Companies, small and large, were unprepared to quickly comply with the demanding and costly new transparency and data use rules. A survey showed that 40% of respondent companies, including American companies with data presence in the EU, spent over $10 million budgeting for GDPR regulations. Companies are struggling to meet requirements such as hiring a data protection officer resolving technical issues before the 72-hour notification deadline.

 

Stifled innovation and entrepreneurship

 

Small businesses cannot compete in a regulatory environment that provides no support apparatus to new or small companies, and businesses tend to migrate to more favorable markets. In just the past year, venture capital investment has decreased by $3 million. Small-to-medium businesses lack the capacity to cut spending, train employees, and hire data consultants. Many have voiced company concerns over the ability to full GDPR requirements and to become compliant. The daunting message that the GDPR sends stifles innovation that entrepreneurs bring to the market and increases the dominance of large companies.

 

Slowdown of government operations

 

Companies have been so risk averse to GDPR regulations and large fines that they have overwhelmed regulatory agencies with any sort of suspected breach or data abuse. The U.K. Commissioner’s office issued a statement last September that their office was completely underprepared for and overoccupied with breach and non-compliance notifications.  

 

Cyber-extortion risks

 

Especially in the transitioning year, companies are more at-risk to cyber threats targeting their noncompliance in the form of ransomware. In this case, companies would be more willing to pay hackers fine as opposed to facing the larger GDPR fines and public scrutiny. Additionally, there are unintended consequences of protecting user data that limit the ability to track cyber criminals by not having access to web domain information through the WHOIS database.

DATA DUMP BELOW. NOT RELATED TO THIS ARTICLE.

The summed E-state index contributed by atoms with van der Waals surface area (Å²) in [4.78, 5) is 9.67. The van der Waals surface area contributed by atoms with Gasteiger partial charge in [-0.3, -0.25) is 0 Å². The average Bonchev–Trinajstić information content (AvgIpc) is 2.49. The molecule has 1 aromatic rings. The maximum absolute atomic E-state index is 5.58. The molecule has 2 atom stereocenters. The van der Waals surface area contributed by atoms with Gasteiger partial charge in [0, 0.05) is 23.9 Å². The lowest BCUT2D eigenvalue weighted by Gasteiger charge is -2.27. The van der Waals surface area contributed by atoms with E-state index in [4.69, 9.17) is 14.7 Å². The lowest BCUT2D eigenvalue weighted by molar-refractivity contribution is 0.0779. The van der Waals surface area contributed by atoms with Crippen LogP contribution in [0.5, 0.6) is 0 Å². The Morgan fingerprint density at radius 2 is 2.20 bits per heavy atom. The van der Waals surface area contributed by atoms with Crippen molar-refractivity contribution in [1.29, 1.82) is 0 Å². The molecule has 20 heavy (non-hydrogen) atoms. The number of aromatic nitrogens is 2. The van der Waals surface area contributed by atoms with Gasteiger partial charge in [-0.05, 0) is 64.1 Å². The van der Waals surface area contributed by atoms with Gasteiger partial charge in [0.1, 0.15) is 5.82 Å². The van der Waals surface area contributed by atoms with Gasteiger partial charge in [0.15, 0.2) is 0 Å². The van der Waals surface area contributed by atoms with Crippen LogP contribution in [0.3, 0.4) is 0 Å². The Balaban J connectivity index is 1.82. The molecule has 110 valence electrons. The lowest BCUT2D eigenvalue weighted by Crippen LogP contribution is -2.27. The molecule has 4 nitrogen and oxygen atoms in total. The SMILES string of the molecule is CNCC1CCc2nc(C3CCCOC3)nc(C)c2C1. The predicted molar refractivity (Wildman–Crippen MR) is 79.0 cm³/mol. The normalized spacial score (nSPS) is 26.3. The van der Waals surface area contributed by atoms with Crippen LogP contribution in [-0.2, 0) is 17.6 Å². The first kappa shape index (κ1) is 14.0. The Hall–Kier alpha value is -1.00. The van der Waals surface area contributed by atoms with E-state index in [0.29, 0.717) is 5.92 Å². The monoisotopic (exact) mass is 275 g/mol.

Implications for emerging technologies

 

The GDPR greatly limits the functionality of technologies that rely on blockchain and cloud computing by interrupting algorithms. The GDPR gives users the right to view without delay, edit, and delete their data which easily distorts and disrupts the efficiency of distributed ledger technologies. Such operational inefficiencies increase costs and decrease the accuracy of data, ultimately giving other countries such as the U.S. and China a competitive advantage.

 

Collateral damage unknown in scope

 

The full effects of the GDPR have yet to be analyzed as its tentacles extend deep into industries where the sharing of data is critical for development that yields societal benefit. Sectors that include such as healthcare, clinical trials, research, and even photography are subject to the extreme costs of compliance and face delays when it comes to sharing data for the benefit of the individual and society.

 

Reactions to the GDPR in the past year have signaled how unprepared businesses in the EU were for the heavy regulations. Now, with full enforcement and heavy fines on the horizon, the effects on small businesses could be financially devastating and create inefficiencies in companies trying to maneuver bureaucratic red tape.